Part of the range of this species is owned by The Nature Conservancy and managed specifically for this species. Furthermore, this species has been given a NatureServe Global Heritage Status Rank of G1, and was assigned an American Fisheries Society Status of 'endangered' based on its restricted range and ongoing habitat degradation (Taylor et al. 2007, NatureServe 2009). Further site protection measures are required to ensure further populations are not extirpated, and further research is needed to determine the population status of this species.

Classifications [top]

5. Wetlands (inland) -> 5.18. Wetlands (inland) - Karst and Other Subterranean Hydrological Systems (inland)
suitability:Suitable  major importance:Yes
1. Land/water protection -> 1.1. Site/area protection

In-Place Research, Monitoring and Planning
In-Place Land/Water Protection and Management
  Occur in at least one PA:Yes
In-Place Species Management
In-Place Education
3. Energy production & mining -> 3.2. Mining & quarrying
♦ timing:Ongoing    

7. Natural system modifications -> 7.2. Dams & water management/use -> 7.2.8. Abstraction of ground water (unknown use)
♦ timing:Ongoing ♦ scope:Unknown ♦ severity:Unknown ⇒ Impact score:Unknown 
→ Stresses
  • 1. Ecosystem stresses -> 1.2. Ecosystem degradation

9. Pollution -> 9.2. Industrial & military effluents -> 9.2.2. Seepage from mining
♦ timing:Ongoing ♦ scope:Unknown ♦ severity:Unknown ⇒ Impact score:Unknown 
→ Stresses
  • 1. Ecosystem stresses -> 1.2. Ecosystem degradation

9. Pollution -> 9.3. Agricultural & forestry effluents -> 9.3.3. Herbicides and pesticides
♦ timing:Ongoing ♦ scope:Unknown ♦ severity:Unknown ⇒ Impact score:Unknown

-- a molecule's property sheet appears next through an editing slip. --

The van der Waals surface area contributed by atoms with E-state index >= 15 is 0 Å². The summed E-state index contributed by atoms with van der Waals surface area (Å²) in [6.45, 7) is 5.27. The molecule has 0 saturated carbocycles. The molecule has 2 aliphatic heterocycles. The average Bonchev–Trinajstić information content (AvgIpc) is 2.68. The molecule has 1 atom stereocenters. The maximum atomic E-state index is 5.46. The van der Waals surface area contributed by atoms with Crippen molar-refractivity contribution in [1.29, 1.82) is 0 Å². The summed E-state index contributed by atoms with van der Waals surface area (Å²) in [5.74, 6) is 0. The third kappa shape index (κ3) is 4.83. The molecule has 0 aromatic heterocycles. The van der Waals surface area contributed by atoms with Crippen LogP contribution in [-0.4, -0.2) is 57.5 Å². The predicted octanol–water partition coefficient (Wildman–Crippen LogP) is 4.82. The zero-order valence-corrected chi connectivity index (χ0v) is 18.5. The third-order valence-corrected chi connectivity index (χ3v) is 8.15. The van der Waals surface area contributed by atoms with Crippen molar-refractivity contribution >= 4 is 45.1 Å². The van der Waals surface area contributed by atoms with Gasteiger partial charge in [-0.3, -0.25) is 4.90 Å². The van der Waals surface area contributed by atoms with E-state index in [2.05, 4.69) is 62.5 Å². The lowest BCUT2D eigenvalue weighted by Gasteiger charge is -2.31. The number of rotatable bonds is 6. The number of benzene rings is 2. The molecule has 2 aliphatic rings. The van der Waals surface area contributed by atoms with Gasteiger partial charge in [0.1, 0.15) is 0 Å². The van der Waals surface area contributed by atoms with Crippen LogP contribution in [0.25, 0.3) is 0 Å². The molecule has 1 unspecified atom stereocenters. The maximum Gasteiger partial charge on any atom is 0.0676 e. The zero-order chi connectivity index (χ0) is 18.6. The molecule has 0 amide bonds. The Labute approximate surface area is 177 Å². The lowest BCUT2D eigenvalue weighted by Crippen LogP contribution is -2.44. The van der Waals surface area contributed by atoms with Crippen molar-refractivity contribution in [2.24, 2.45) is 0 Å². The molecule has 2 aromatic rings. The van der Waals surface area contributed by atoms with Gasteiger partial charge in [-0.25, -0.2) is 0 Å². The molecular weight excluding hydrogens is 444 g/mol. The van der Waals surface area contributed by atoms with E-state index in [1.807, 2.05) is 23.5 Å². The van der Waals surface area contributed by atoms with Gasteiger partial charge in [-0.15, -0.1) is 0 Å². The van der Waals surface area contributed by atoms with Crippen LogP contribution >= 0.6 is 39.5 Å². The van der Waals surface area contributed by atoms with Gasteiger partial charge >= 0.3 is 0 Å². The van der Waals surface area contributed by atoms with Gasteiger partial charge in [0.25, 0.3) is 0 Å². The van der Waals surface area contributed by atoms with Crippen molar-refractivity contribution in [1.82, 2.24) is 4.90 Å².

→ Stresses
  • 1. Ecosystem stresses -> 1.2. Ecosystem degradation

9. Pollution -> 9.4. Garbage & solid waste
♦ timing:Ongoing    

1. Research -> 1.2. Population size, distribution & trends

Bibliography [top]

Florida Fish and Wildlife Conservation Commission. 2009. Procambarus erythrops. Available at: (Accessed: 15th August).

Franz, R and Lee, D.S. 1982. Distribution and Evolution of Florida's Troglobitic Crayfishes. Bulletin of the Florida State Museum. Biological Sciences 28(1-4): 53-78.

IUCN. 2010. IUCN Red List of Threatened Species (ver. 2010.3). Available at: (Accessed: 2 September 2010).

NatureServe. 2009. NatureServe Explorer: An online encyclopedia of life [web application]. Version 7.1. Internet

Relyea, K. and Sutton, B. 1975. A New Troglobitic Crayfish of the Genus Procambarus from Florida (Decapoda, Astacidae). Tulane Studies in Zoology and Botany 19(1-2): 8-16.

Streever, W.J. 1996. Energy Economy Hypothesis and the Troglobitic Crayfish Procambarus erythrops in Sim's Sink Cave, Florida. American Midland Naturalist 135(2): 357-366.

Taylor, C.A., Schuster, G.A., Cooper, J.E., DiStefano, R.J., Eversole, A.G., Hobbs III, H.H., Robison, H.W., Skelton, C.W. and Thoma, R.F. 2007. A Reassessment of the Conservation Status of Crayfishes of the United States and Canada after 10+ Years of Increased Awareness. Fisheries, American Fisheries Society 32(8): 372-389.

Citation: Crandall, K.A. 2010. Procambarus erythrops. The IUCN Red List of Threatened Species 2010: e.T18198A7778345. . Downloaded on 26 April 2017.